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Pope ends �top secret� classification for clergy abuse claims

The Vatican will no longer treat clergy sexual abuse allegations as classified information to be withheld from civil authorities and the public. On Dec. 17, 2019, Pope Francis announced the concept of “pontifical secret” – essentially the church’s in-house classification of top secret – no longer applies to accusations, trials or decisions regarding clergy misconduct.

This change in policy comes after years of mounting pressure, with accusations of sexual abuse and subsequent cover-ups across the globe. So how might this decree affect clergy abuse cases going forward?

What the change means for survivors

The Vatican’s decision to remove pontifical secret protections for clergy misconduct does not fundamentally change how the church approaches cases. It does, however, open the door for more cooperation with civil law enforcement.

Because clergy abuse allegations are no longer protected by pontifical secret, it means clergy are no longer barred from providing related information to civil authorities, such as police or prosecutors. In fact, the order explicitly says “office confidentiality shall not prevent” church leaders from fulfilling legal obligations.

In addition, the change means survivors will be able to see more information about their case than before, while both they and witnesses will be able to speak freely about the case, if they wish.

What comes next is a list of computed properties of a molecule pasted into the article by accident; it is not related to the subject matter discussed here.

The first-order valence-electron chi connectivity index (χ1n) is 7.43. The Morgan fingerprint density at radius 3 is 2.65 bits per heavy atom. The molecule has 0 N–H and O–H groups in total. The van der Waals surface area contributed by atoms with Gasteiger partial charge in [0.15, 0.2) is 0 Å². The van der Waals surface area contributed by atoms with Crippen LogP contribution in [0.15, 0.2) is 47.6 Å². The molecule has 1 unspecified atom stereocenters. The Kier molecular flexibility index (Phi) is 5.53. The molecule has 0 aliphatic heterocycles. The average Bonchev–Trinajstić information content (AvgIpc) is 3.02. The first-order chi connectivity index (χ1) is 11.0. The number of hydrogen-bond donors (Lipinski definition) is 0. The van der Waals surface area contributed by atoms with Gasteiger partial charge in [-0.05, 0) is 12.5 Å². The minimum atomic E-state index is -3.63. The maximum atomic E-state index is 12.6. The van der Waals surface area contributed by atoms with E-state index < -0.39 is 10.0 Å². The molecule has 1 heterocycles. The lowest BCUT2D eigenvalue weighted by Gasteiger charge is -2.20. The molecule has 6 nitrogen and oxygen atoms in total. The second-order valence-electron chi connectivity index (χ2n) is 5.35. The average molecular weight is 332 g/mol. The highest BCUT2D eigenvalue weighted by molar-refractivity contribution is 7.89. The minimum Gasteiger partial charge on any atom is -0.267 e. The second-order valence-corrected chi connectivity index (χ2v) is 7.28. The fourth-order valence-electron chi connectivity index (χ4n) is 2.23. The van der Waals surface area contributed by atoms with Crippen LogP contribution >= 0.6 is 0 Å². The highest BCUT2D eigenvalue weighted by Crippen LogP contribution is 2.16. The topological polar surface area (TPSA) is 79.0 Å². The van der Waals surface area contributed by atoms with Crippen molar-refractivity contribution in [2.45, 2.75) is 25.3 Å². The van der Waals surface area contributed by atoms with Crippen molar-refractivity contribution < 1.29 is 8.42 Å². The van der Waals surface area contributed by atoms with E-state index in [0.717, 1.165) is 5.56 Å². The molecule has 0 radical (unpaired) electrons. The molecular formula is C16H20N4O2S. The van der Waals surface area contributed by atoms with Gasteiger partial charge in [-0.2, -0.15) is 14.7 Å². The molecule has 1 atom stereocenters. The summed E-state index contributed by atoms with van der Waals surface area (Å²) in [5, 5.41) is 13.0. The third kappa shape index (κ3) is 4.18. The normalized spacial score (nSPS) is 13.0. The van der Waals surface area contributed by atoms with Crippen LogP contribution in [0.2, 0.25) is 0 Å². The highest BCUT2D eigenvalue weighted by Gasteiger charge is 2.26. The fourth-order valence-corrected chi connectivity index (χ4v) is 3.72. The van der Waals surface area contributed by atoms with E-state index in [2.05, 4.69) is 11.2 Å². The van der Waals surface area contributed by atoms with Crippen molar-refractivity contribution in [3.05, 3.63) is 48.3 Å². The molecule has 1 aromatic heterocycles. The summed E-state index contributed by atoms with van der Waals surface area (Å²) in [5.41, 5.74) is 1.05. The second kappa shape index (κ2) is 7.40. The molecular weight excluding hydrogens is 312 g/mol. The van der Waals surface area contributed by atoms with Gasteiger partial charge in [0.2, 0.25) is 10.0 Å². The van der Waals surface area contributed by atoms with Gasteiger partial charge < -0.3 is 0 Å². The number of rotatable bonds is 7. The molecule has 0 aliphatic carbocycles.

The new policy does not solve every problem

The church, for many years, claimed the institutional policy of secrecy protected the privacy of survivors. Skeptics, however, pointed out it essentially kept disturbing clergy abuse cases out of the public eye, while providing an excuse to not share information with authorities or survivors.

This new policy does not address every criticism. It does not require clergy to report instances of sexual abuse to civil authorities, for example. Rather, they simply must adhere to civil reporting laws. (In Michigan, clergy members that learn of abuse during “pastoral communications” are not legally required to report it to authorities.)

Similarly, the church does not plan to make its internal legal findings public.

While this decision appears to be a step forward, there are still many areas in which improvements could be made.

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